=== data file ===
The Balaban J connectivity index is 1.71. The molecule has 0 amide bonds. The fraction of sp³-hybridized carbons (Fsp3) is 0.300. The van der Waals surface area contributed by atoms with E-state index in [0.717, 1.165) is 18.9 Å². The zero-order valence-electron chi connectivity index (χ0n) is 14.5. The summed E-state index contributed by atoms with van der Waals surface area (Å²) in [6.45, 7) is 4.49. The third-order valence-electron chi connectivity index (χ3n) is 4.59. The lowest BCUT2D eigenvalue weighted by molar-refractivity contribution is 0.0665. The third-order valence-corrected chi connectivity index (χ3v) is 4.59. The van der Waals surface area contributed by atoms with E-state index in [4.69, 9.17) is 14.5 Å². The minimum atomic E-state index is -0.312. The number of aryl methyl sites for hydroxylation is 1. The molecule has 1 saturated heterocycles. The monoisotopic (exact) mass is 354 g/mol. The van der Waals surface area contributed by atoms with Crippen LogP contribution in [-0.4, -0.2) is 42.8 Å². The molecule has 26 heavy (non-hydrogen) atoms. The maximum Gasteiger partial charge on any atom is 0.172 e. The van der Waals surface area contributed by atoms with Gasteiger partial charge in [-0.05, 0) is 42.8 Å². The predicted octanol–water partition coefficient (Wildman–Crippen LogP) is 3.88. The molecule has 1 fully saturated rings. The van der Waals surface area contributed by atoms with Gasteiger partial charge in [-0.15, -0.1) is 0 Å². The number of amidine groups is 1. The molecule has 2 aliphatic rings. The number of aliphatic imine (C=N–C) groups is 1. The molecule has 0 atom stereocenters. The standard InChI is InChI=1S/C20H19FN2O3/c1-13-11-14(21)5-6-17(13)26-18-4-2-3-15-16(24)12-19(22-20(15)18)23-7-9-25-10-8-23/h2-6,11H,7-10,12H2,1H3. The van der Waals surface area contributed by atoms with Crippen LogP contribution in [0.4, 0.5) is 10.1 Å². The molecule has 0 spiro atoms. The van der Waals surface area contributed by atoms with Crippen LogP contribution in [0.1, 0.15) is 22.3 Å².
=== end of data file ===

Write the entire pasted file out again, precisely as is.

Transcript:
The Balaban J connectivity index is 1.71. The molecule has 0 amide bonds. The fraction of sp³-hybridized carbons (Fsp3) is 0.300. The van der Waals surface area contributed by atoms with E-state index in [0.717, 1.165) is 18.9 Å². The zero-order valence-electron chi connectivity index (χ0n) is 14.5. The summed E-state index contributed by atoms with van der Waals surface area (Å²) in [6.45, 7) is 4.49. The third-order valence-electron chi connectivity index (χ3n) is 4.59. The lowest BCUT2D eigenvalue weighted by molar-refractivity contribution is 0.0665. The third-order valence-corrected chi connectivity index (χ3v) is 4.59. The van der Waals surface area contributed by atoms with E-state index in [4.69, 9.17) is 14.5 Å². The minimum atomic E-state index is -0.312. The number of aryl methyl sites for hydroxylation is 1. The molecule has 1 saturated heterocycles. The monoisotopic (exact) mass is 354 g/mol. The van der Waals surface area contributed by atoms with Crippen LogP contribution in [-0.4, -0.2) is 42.8 Å². The molecule has 26 heavy (non-hydrogen) atoms. The maximum Gasteiger partial charge on any atom is 0.172 e. The van der Waals surface area contributed by atoms with Gasteiger partial charge in [-0.05, 0) is 42.8 Å². The predicted octanol–water partition coefficient (Wildman–Crippen LogP) is 3.88. The molecule has 1 fully saturated rings. The van der Waals surface area contributed by atoms with Gasteiger partial charge in [-0.15, -0.1) is 0 Å². The number of amidine groups is 1. The molecule has 2 aliphatic rings. The number of aliphatic imine (C=N–C) groups is 1. The molecule has 0 atom stereocenters. The standard InChI is InChI=1S/C20H19FN2O3/c1-13-11-14(21)5-6-17(13)26-18-4-2-3-15-16(24)12-19(22-20(15)18)23-7-9-25-10-8-23/h2-6,11H,7-10,12H2,1H3. The van der Waals surface area contributed by atoms with Crippen LogP contribution in [0.4, 0.5) is 10.1 Å². The molecule has 0 spiro atoms. The van der Waals surface area contributed by atoms with Crippen LogP contribution in [0.1, 0.15) is 22.3 Å².